The headmistress possessed fine-boned elegance. That had been agreed upon by Lin and the girls, who wanted fine-boned elegance and every other attribute of hers for themselves. Standing next to the headmistress, The Leader just looked plump and arrogant. Lin saw it all change within an hour. From the moment that she started watching the two of them outside the assembly hall, she felt things starting to slide.
It was clear that he was doing all the talking and the headmistress was having to listen. She was a quiet woman anyway, that was one of her gifts, but in this case Lin doubted that she was quiet out of choice. The conversation was not between equals. Lin got closer, pretending to make her way to the door of the assembly hall and she listened without looking over.
“Don’t let them read their own books. Set a text and get them to read aloud. Reading aloud is the way to learn to pronounce words properly.”
“Yes,” said the headmistress and Lin longed to look now, because it surely wasn’t possible that she could even simulate belief in such an idea. She encouraged the girls to read all the time and to write their own poetry and stories. Reading out loud, which they had done a lot in their previous schools, now seemed babyish.
The Leader’s own pronunciation wasn’t even very good. They had listened to him on the radio many times and he often sounded bored and unemotional and not even very educated. They had discussed this amongst themselves but not with the headmistress, though they were sure that she would be of the same opinion.
The girls gathered in the assembly hall. Lin was one of the last in. There were no prefects, but she knew she would have been one if the system had allowed. All of the girls of her level were in a group which had extra tuition on non-specific subjects – known as Cultural Studies but not called that on any timetable – given by the headmistress. Now, in the assembly hall, the group sat in the front row and tried to look implacable and fine-boned like her. Yet already Lin was not so happy with that image. Already it felt less infallible.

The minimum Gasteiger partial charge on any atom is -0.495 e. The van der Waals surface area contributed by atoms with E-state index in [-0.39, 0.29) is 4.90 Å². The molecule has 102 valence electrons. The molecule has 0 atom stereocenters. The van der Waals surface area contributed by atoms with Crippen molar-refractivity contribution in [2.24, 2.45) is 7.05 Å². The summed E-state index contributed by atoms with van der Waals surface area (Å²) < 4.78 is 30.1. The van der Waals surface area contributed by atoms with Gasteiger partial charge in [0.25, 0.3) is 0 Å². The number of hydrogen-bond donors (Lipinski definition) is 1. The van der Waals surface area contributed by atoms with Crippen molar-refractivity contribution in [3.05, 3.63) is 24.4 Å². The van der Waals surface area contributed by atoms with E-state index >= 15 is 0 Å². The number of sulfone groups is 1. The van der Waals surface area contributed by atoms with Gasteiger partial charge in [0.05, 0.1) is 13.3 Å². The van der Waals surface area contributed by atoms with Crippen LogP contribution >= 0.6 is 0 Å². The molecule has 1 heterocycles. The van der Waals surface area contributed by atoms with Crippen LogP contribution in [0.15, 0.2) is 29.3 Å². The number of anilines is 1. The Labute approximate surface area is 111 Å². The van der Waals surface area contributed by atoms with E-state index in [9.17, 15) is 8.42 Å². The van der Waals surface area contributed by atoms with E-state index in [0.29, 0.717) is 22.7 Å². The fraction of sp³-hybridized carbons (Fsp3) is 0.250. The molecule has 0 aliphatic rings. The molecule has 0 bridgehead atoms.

The Leader was applauded and immediately launched into his speech. He spoke without notes but also without any sense of drama. His plumpness and closed expression suited his voice, which nonetheless after ten minutes became mesmeric. Despite the dull tone there was an absolute sureness about what he said. The phrases were familiar, soft exhortations to be dutiful and disciplined and resist bourgeois temptations. All eyes had to be straight ahead, but Lin wished again that she could look at the headmistress. The Leader may have been talking to her more than to the pupils. Was she a bourgeois woman? Not in her manner or her private life as far as could be observed, but maybe it was more subtle than that. Now that Lin had seen the way The Leader had acted towards her, so sternly, without the deference which everyone – pupils, teachers, parents, ancillary workers – always showed, the world had shifted. Lin didn’t feel defensive on behalf of her supposed mentor. She felt disappointment in the lack of strength.
He continued to speak for over an hour and the room was his. After the speech, there was a meeting with the girls like Lin, the ones who were senior but not officially acknowledged as such. The headmistress escorted The Leader to a classroom and then there was a pause of a few seconds. The Leader and his entourage looked at her and she looked back, smiling. It was a different kind of smile entirely to the one to which the girls were accustomed.
One of the entourage nodded at her and this clearly meant that she was to leave now. She nodded too, bowed almost and she walked away, watched by everyone. Then the door was closed and the girls sat down while The Leader spoke.
It wasn’t much different to what he had said in the assembly hall, but now he asked questions too. It was clear enough what answers were expected.
“What is more important? Listening to music on the radio or studying?”
“Which subject is most beneficial: languages or mathematics?”
“Mathematics!” There was no language option anyway.
They continued and there was a certain delight in the childishness of the call and response routine. The Leader didn’t smile but it felt good to please him and to be in agreement. Lin felt happy and she stopped thinking about the headmistress. Then The Leader asked a harder question.